Lessons from the Holiday Food Drive

This past weekend I spent much of Saturday with my son & friends collecting food for the Christmas is for Children food baskets.  We stood in front of Kroger with our table, signs and flyers and let shoppers know our purpose in the hopes they may drop off some items on the way out. I am still amazed by their generosity.

I also was fascinated by our real-life research on how to engage others and the realities of getting the attention of busy people ~ even for a great cause.

We soon discovered these truths outside the local Kroger:

  • My Mom was right ~ don’t judge a book by its cover.  The older man in a hurry, the high school girl who seemed too young or the man with a walker who surely couldn’t carry extra groceries all donated multiple bags.  We were surprised time and time again.  Don’t assume because of someone’s demeanor or appearance that they will make certain decisions.  Expect the best and you may be surprised.
  • Don’t ask for a commitment before they understand – One of the boys started off by asking, “Would you like to donate to Christmas is for Children?” as soon as they walked up.  In every case, they said no – even if they seemed interested in knowing more.  He decided to change his approach and just told them what we were doing in case they wanted to contribute some extra food items.  This was much more successful and a great reminder that decisions require some information first – ‘help me get there, but don’t force commitments too fast’.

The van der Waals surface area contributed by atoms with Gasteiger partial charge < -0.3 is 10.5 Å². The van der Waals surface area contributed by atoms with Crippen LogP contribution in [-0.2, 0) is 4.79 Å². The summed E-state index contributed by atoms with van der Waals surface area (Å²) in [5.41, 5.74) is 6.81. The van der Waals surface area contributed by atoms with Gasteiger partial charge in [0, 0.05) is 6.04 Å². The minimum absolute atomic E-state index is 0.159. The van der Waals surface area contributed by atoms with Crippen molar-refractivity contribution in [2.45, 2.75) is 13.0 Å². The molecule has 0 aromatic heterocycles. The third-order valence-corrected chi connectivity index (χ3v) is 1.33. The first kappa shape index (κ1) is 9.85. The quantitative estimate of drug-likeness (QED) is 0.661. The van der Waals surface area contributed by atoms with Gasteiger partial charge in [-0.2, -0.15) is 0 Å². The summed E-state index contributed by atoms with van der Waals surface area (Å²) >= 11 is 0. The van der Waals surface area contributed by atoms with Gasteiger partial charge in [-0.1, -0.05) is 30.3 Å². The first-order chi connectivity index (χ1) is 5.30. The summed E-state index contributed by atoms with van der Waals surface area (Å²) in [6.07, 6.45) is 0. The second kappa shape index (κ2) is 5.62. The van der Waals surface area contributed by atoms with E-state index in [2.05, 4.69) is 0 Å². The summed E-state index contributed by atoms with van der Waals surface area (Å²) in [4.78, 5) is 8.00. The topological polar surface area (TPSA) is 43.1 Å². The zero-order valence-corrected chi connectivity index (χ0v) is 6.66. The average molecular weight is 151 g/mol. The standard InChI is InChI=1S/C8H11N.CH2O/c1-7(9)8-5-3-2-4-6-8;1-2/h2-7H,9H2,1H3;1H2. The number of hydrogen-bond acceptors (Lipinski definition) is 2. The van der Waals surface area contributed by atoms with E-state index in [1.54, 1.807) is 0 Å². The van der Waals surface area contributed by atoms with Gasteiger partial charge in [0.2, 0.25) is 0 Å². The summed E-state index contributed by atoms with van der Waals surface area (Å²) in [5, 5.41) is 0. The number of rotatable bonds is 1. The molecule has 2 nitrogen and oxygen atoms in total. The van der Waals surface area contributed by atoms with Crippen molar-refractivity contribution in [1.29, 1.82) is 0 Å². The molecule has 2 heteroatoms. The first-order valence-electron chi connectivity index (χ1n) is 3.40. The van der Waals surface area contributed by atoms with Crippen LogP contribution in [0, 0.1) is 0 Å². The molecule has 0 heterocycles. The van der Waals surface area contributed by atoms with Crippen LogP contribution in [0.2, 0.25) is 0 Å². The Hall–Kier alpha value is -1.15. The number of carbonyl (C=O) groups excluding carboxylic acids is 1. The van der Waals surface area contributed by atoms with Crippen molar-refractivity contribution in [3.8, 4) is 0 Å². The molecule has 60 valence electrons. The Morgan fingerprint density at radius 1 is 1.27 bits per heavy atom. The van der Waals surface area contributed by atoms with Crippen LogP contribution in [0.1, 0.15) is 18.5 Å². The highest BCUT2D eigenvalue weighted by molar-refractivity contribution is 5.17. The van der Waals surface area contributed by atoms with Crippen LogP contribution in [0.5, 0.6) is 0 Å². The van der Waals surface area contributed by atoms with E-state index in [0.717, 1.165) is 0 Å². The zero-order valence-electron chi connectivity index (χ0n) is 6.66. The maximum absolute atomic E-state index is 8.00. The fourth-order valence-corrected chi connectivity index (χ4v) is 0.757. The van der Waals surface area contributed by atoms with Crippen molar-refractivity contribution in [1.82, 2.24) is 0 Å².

• If they don’t make eye contact, don’t give them a flyer – This became our short-hand for ‘if they make an extra effort to go in the other door and don’t look at you – they just aren’t interested’.  We saved those flyers and our focus for the shoppers who signaled some openness to us & our cause. We see this in our work or sales but sometimes miss those subtle cues that say ‘not right now’.  Spend your energy where you can have an impact.
  • It takes enthusiasm to get people on board.  Early on the boys were uncomfortable and a little shy about telling the incoming customers about the food drive. When they were apologetic or talked low, the shopper interest was even lower.  But, it was amazing the difference when they showed confidence and enthusiasm.  They came to realize that if they weren’t showing excitement & belief in their work, there was no way others would be interested either.
  • It’s not about you. The truth is sometimes people aren’t interested and it has nothing to do with you.  They are involved in another charity, they just don’t have the money to help or they are late to pick up their kids.  Whatever the reason – sometimes the answer is ‘no’.  The boys learned not to take it personally or feel badly – and focus on what was in their  control.
  • People love to be thanked.  Of course, you say.  But, when shoppers dropped off their bags – whether it was 2 cans of green beans or 5 bags filled with peanut butter, we cheered and thanked them so much for helping to make food baskets happen this Christmas.  They glowed knowing that while out running errands they made a  difference.  A genuine thank you and acknowledgement for work well done is magic and often forgotten in our busy worlds.

So, while spending a wonderful day with high school freshmen and their Moms, I was reminded that human nature is pretty much the same whether you are asking for canned goods or the commitment to change at work.  And, the realization that sometimes when you think your words were ignored or you missed your chance, bags of peanut butter later arrive on your table with a smile and “We’re glad to help out.”